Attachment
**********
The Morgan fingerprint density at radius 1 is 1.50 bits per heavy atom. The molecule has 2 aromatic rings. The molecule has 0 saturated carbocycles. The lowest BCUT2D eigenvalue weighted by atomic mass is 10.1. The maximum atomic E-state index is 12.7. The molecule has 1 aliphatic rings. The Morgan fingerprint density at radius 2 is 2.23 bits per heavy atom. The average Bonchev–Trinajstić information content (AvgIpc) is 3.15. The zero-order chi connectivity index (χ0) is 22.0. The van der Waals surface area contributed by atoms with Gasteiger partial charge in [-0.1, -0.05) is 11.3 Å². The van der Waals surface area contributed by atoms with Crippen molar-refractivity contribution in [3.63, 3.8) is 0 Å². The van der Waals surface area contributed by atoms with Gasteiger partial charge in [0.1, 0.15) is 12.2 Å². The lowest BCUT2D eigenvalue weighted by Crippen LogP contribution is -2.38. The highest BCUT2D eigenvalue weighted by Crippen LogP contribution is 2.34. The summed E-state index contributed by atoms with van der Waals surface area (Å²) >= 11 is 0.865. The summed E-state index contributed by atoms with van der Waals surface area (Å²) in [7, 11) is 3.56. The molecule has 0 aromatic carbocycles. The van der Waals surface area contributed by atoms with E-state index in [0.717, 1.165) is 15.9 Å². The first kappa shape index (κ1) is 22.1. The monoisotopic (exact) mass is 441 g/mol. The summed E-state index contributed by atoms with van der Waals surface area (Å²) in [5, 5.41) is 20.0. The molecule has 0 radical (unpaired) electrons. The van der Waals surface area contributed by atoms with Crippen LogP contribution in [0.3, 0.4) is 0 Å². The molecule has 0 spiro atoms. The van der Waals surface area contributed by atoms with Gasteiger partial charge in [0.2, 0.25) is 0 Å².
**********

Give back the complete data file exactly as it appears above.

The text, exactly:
The Morgan fingerprint density at radius 1 is 1.50 bits per heavy atom. The molecule has 2 aromatic rings. The molecule has 0 saturated carbocycles. The lowest BCUT2D eigenvalue weighted by atomic mass is 10.1. The maximum atomic E-state index is 12.7. The molecule has 1 aliphatic rings. The Morgan fingerprint density at radius 2 is 2.23 bits per heavy atom. The average Bonchev–Trinajstić information content (AvgIpc) is 3.15. The zero-order chi connectivity index (χ0) is 22.0. The van der Waals surface area contributed by atoms with Gasteiger partial charge in [-0.1, -0.05) is 11.3 Å². The van der Waals surface area contributed by atoms with Crippen molar-refractivity contribution in [3.63, 3.8) is 0 Å². The van der Waals surface area contributed by atoms with Gasteiger partial charge in [0.1, 0.15) is 12.2 Å². The lowest BCUT2D eigenvalue weighted by Crippen LogP contribution is -2.38. The highest BCUT2D eigenvalue weighted by Crippen LogP contribution is 2.34. The summed E-state index contributed by atoms with van der Waals surface area (Å²) >= 11 is 0.865. The summed E-state index contributed by atoms with van der Waals surface area (Å²) in [7, 11) is 3.56. The molecule has 0 aromatic carbocycles. The van der Waals surface area contributed by atoms with E-state index in [0.717, 1.165) is 15.9 Å². The first kappa shape index (κ1) is 22.1. The monoisotopic (exact) mass is 441 g/mol. The summed E-state index contributed by atoms with van der Waals surface area (Å²) in [5, 5.41) is 20.0. The molecule has 0 radical (unpaired) electrons. The van der Waals surface area contributed by atoms with Crippen LogP contribution in [0.3, 0.4) is 0 Å². The molecule has 0 spiro atoms. The van der Waals surface area contributed by atoms with Gasteiger partial charge in [0.2, 0.25) is 0 Å².